Why Pocket Doors are Featuring in Home Project Extensions
David Newton, general manager of Allegion subsidiary, Brio UK, considers the rising use of ‘pocket’ doors by employees and families adjusting to the demands of remote working.
It seems an eternity since the pandemic first struck, sidetracking plans and keeping many of us inside our homes in the process. Though, throughout this time, people have found solace in various activities, from getting fit and improving skills to spending more time on household jobs such as DIY and gardening.
If one thing’s for sure, plenty of homeowners have found themselves spending more time at home. And with most of that time being spent inside, it’s no surprise that those DIY projects have multiplied in their numbers and even evolved into larger scale home improvement projects.
In fact, according to 2020 reports, the average UK homeowner spent £4,035.70 on home renovations in the first lockdown alone. And on the 4th January 2021, it was announced that the construction sector should continue to operate amidst the latest set of lockdown restrictions. This has been the ‘green light’ needed for this year’s home improvement projects, with predictions now showing households are expected to increase on last year’s spend, to a new average of £6,351.
So, with home improvement spend increasing and creativity truly unleashed, what can we expect to see from these newfound projects? Well, over the years, open plan spaces have often found themselves at the forefront of home improvement plans. Typically, the removal of partition walls in rooms has offered homeowners a larger, lighter, more social feel to their rooms, and is commonly effective in living room and kitchen spaces.
However, with the changes our modern homes are facing – think the requirements of hybrid workers and their home office spaces – are we likely to see a swing away from open plan living? It could be that more people choose to opt for what’s known as a ‘broken-plan‘ style – a new alternative to open-plan living. With this, adopters can reap the benefits of open plan spaces while still being able to create distinct areas or rooms that can offer that additional privacy when necessary.
To make this style work, broken plan designs often make use of what we know as ;pocket’ doors; an aesthetic but functional alternative to knocking through walls – and a huge space-saver when compared to traditional hinged doors. Instead of opening outwards or inwards, internal pocket doors are designed to simply glide into a cavity that’s made into the adjacent wall. This gives users an option that’s hidden and doesn’t impede on access in smaller or tighter spaces, thus maximising floor space.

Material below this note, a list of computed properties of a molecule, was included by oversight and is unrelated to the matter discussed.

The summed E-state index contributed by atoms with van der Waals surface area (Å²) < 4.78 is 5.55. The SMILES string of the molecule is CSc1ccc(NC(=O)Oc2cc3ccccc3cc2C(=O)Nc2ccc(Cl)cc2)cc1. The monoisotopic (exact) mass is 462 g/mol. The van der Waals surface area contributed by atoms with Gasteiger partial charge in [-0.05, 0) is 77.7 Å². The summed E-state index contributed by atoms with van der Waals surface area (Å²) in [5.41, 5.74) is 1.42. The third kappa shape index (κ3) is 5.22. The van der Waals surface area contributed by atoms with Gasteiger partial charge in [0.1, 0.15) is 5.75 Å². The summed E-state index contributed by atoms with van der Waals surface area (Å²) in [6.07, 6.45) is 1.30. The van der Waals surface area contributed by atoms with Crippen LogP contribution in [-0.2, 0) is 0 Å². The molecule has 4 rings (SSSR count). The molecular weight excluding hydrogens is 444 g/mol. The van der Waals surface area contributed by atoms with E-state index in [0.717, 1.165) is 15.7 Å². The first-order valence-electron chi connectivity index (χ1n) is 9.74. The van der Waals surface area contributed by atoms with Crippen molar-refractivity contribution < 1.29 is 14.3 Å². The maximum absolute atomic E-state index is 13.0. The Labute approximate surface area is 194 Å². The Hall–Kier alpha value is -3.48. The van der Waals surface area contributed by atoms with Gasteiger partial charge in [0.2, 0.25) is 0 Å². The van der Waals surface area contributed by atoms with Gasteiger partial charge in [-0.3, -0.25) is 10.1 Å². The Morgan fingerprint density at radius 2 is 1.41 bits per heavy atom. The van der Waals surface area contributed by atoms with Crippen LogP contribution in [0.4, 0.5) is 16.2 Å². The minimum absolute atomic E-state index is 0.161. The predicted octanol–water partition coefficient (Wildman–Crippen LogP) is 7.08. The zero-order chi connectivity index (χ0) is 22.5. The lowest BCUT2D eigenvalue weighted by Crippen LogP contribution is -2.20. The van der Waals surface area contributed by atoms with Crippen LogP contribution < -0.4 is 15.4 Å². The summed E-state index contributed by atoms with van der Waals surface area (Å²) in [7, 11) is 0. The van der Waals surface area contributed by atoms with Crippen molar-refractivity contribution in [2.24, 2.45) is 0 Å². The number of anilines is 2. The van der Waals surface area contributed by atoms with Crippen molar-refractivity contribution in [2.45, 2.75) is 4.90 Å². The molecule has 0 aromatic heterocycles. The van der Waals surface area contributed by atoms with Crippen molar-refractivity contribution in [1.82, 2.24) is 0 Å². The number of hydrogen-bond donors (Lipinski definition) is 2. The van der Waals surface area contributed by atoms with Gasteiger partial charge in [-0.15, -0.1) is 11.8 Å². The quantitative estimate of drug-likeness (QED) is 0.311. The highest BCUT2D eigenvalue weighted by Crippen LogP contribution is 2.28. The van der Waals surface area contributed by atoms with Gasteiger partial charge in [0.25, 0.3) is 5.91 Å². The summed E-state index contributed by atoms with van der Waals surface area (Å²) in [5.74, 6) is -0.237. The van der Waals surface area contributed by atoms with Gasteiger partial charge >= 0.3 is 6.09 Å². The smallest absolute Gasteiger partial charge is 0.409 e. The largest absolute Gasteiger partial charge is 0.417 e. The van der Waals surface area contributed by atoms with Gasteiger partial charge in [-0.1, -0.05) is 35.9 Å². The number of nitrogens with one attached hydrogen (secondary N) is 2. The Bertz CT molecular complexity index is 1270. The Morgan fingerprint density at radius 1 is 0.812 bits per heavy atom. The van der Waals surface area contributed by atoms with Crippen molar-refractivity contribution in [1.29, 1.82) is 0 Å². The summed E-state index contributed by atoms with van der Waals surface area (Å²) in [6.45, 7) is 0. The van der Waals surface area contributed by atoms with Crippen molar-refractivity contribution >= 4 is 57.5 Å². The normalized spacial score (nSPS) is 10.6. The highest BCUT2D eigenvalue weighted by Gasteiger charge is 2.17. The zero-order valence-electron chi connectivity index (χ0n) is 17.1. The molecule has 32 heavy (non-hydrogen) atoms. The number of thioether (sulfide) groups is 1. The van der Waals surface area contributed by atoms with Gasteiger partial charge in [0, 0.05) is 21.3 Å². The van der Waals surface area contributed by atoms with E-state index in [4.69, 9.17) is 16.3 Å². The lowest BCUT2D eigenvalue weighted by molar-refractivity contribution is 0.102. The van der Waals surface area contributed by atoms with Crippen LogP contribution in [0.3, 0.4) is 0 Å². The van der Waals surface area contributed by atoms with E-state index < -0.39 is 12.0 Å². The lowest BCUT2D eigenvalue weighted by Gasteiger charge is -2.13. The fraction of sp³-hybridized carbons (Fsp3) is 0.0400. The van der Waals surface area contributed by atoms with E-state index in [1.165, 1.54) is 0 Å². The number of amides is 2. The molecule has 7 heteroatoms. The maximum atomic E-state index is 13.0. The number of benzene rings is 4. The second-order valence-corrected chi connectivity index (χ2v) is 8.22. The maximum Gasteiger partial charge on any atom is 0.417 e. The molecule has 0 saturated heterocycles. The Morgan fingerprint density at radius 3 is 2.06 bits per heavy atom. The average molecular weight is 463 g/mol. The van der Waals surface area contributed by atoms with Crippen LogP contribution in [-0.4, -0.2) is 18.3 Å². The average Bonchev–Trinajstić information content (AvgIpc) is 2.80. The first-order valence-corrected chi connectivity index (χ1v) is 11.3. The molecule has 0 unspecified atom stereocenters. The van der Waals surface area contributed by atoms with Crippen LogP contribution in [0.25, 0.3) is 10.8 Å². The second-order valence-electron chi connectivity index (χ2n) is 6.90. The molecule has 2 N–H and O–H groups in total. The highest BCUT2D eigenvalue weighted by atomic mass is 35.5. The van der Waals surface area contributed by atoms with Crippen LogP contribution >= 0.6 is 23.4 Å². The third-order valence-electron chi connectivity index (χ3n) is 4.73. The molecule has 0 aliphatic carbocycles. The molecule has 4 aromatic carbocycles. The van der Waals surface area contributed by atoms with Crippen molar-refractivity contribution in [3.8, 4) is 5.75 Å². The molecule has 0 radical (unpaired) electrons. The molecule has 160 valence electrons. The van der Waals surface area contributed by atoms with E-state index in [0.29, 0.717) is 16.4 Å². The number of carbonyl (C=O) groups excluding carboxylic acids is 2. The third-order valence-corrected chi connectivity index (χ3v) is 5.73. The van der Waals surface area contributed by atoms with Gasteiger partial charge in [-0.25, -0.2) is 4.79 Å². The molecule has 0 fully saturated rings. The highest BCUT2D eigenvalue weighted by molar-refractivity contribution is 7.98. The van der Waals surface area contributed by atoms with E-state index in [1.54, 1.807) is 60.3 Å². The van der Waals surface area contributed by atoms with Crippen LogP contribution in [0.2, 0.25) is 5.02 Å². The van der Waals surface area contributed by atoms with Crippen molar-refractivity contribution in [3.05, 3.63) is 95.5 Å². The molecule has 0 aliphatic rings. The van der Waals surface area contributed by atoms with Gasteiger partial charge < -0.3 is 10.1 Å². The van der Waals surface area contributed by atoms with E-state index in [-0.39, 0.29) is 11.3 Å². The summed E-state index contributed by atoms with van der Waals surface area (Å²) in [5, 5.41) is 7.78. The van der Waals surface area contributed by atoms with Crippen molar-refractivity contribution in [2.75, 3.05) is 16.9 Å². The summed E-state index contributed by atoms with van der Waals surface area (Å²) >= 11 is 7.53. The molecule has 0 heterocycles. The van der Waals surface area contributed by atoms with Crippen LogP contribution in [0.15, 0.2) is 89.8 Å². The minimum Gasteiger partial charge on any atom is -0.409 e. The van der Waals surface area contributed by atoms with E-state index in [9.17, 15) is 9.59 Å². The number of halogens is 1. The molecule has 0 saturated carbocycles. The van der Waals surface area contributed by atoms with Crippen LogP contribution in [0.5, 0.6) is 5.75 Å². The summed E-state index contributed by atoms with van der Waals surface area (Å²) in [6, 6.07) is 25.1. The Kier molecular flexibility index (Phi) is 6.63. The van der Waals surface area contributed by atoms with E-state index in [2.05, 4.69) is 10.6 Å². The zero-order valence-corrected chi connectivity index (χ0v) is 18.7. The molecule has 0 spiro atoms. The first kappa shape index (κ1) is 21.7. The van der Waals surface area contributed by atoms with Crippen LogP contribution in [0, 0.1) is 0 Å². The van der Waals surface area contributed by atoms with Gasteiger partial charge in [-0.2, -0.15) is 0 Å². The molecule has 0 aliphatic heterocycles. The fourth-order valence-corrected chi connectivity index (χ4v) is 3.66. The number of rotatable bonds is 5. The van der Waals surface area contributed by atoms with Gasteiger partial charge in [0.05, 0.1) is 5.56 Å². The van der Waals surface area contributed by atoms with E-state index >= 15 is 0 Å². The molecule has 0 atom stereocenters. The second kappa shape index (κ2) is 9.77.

Pocket doors are growing in popularity and much of their growth can be linked to their space-saving credentials. In fact, pocket doors can create around 8% more space in a room by reducing into their cavity walls and disappearing completely when open – creating that contemporary, streamlined look that so many modern homeowners are searching for.
However, their rise in popularity has previously left homeowners with a headache when choosing the correct hardware for their project. Today, there are different variations of pocket door kits, of which can be installed as a single door or in pairs (known as bi-parting). The choice is usually dependent on the size of the opening in question and it’s therefore key to ensure homeowners, and subsequently installers, are aware of those requirements beforehand.
Despite the several styles that are now readily available, homeowners no longer need panic over their selections. Specialists in door hardware now produce accommodating kits that are supplied in one standard size and that can be adapted on site to suit all panel sizes – making the entire process far easier than knocking through a wall.
Once installed, these pocket doors can offer great convenience and versatility in a range of rooms and spaces – think ensuite bathrooms, home offices and utility rooms. By widening the entry point for example, a finished pocket door can offer users increased ease of access with minimal effort required – particularly useful for elderly residents and wheelchair users, especially in those tighter space rooms such as bathrooms.
The many benefits a pocket door can offer, alongside their charming, aesthetic finish, is why we’ll likely see the continued adoption of ‘broken-plan’ styles in homes moving forward.
Pocket doors are a more practical option than the alternatives, and with their sleek, stylish finishes, it’s an option that’s becoming increasingly difficult for modern homeowners to ignore. Whether the living room, home office or bathroom, the pocket door is truly perfect for any home improvement project – and with more time being spent inside, has there ever been a better time to get started?